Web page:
Primate evolutionary studies rely significantly on dental variation given the large role that teeth play in how an organism interacts with its environment (animal and plant) and conspecifics. Variation in cusp size has been shown to vary among primate taxa, although most studies to date focused on extant and extinct hominoids. Here we test the assumed hypothesis that a significant proportion of this variation in baboons is due to the additive effects of genes. We perform quantitative genetic analyses on variation in two-dimensional (2-D) mandibular molar cusp size in a captive pedigreed breeding population of baboons (Papio hamadryas) from the Southwest National Primate Research Center. These analyses show that variation in cusp size is heritable and sexually dimorphic. Additionally, we tested for genetic correlations between cusps on the same crown, between morphological homologues along the tooth row, and between cusp area and crown buccolingual width. We find that four of the six cusp pairs on the first molar have a genetic correlation of one, save for the metaconid-hypoconid and entoconid-hypoconid, which are not statistically different from zero. The second and third molars have lower genetic correlations, although the metaconid-hypoconid correlation is similarly estimated at zero and the entoconid-protoconid correlation is estimated to be one. This cross pattern of genetic and no genetic correlation does not immediately accord with the known pattern of development and/or calcification. We propose two explanative hypotheses.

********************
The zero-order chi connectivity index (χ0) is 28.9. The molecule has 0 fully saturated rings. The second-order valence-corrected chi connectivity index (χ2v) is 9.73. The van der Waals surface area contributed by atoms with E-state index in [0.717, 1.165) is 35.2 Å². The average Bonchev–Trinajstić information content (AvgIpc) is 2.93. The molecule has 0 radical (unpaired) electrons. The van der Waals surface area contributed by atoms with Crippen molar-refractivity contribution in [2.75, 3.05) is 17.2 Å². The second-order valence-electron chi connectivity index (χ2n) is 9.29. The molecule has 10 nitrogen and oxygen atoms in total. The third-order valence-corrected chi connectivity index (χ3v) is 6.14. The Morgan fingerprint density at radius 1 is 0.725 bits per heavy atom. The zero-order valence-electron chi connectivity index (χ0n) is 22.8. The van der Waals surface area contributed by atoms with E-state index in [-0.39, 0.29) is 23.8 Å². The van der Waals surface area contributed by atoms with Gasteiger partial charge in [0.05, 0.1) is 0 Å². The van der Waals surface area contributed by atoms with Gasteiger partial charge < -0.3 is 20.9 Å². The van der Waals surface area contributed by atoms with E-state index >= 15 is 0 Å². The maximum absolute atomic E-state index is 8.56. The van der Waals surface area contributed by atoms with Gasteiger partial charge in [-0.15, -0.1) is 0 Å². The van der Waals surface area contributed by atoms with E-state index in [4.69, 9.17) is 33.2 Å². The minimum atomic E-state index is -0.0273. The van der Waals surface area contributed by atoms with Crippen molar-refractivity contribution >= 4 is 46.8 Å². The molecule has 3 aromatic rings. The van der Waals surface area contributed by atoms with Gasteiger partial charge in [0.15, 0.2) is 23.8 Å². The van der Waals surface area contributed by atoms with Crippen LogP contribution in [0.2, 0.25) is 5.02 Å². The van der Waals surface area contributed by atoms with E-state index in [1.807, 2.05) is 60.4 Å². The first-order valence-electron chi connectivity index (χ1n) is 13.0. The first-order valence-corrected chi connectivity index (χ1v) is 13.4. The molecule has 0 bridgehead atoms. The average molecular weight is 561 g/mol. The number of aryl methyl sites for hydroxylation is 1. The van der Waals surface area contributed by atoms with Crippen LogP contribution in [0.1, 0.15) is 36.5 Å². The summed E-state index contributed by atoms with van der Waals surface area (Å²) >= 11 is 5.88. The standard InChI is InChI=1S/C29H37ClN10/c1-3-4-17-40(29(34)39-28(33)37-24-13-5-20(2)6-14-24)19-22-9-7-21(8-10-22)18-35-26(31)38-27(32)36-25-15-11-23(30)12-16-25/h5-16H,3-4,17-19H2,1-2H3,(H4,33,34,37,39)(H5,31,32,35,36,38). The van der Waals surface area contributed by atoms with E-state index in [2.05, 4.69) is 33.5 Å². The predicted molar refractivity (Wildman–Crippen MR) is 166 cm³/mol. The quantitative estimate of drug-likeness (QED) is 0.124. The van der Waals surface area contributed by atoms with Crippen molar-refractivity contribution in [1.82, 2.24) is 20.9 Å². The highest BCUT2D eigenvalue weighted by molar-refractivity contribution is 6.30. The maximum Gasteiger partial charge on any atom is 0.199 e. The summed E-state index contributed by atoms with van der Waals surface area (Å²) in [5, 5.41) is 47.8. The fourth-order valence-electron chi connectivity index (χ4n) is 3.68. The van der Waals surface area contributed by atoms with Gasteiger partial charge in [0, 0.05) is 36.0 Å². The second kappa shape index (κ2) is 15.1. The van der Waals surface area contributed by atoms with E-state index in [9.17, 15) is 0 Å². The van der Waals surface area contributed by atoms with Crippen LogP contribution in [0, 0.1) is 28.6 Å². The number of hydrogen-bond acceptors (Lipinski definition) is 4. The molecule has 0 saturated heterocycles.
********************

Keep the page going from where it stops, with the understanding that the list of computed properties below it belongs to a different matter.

(c) 2006 Wiley-Liss, Inc.